Photo: Lions Cemetery. Sarajevo, Bosnia, 2004
Credit: Ron Haviv
Women on the Outside
This multimedia installation created by a group of photographers Zara Katz, Lisa Riordan Seville, Zora J. Murff, Michael Krisch, Mark Hansen and Dalit Shalom brings attention to the plight of women who have loved ones in prison. Incarceration impacts not just those behind bars, but the family and loved ones on the outside seeking to maintain family and connection. Their stories are told in a compelling way and open a window into the women’s lives.
Photo: Kristal Bush has visited loved ones in Pennsylvania prisons for 22 years. Her first visit was to see her father when she was 5-years-old. She now owns a van service that transports families to visit prisons across the state.
Credit: Zora J. Murff/Courtesy Photoville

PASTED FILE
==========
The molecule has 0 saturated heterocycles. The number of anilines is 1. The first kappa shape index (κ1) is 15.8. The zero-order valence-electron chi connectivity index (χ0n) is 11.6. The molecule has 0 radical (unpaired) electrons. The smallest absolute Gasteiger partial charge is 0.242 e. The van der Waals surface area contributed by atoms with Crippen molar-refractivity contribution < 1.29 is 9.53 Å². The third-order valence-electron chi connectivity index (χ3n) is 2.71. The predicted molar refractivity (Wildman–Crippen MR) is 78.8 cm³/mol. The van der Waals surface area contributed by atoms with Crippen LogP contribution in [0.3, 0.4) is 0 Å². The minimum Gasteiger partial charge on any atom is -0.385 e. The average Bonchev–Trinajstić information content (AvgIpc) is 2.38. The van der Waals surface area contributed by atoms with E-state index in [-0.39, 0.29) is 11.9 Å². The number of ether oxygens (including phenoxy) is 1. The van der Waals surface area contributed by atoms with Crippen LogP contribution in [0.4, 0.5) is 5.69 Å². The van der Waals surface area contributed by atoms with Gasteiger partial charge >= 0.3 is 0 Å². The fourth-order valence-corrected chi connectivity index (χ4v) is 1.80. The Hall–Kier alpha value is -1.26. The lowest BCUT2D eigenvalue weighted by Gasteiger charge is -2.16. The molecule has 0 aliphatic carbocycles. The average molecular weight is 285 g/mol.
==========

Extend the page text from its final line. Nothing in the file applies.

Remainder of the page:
Jerome Avenue Workers Project
Life on Jerome Avenue in The Bronx is the subject for the photographers of The Bronx Photo League. Timeless black and white portraits capture the working class people who live and work there facing changing times as the area is potentially threatened by development.
Photo: Bella Santiago Rodriguez, a 21-year-old native Brazilian, hangs around the Flat Fix Shop, where she’s made a new group of friends that she calls family. She came from Brazil because of family issues.
The intimate stories of the people on the front lines of the Ebola crisis in Africa, both those who toiled to save lives and the people directly impacted by illness and death, are told in this exhibition.
Wayne Lawrence’s Orlando Strong was published by National Geographic in June 2016. Lawrence spent a week in Orlando gathering the stories of a community, battered by the Orlando massacre at the Pulse Nightclub, but not defeated.
The people in Lawrence’s portrait series all spoke of “love, unity and hope.”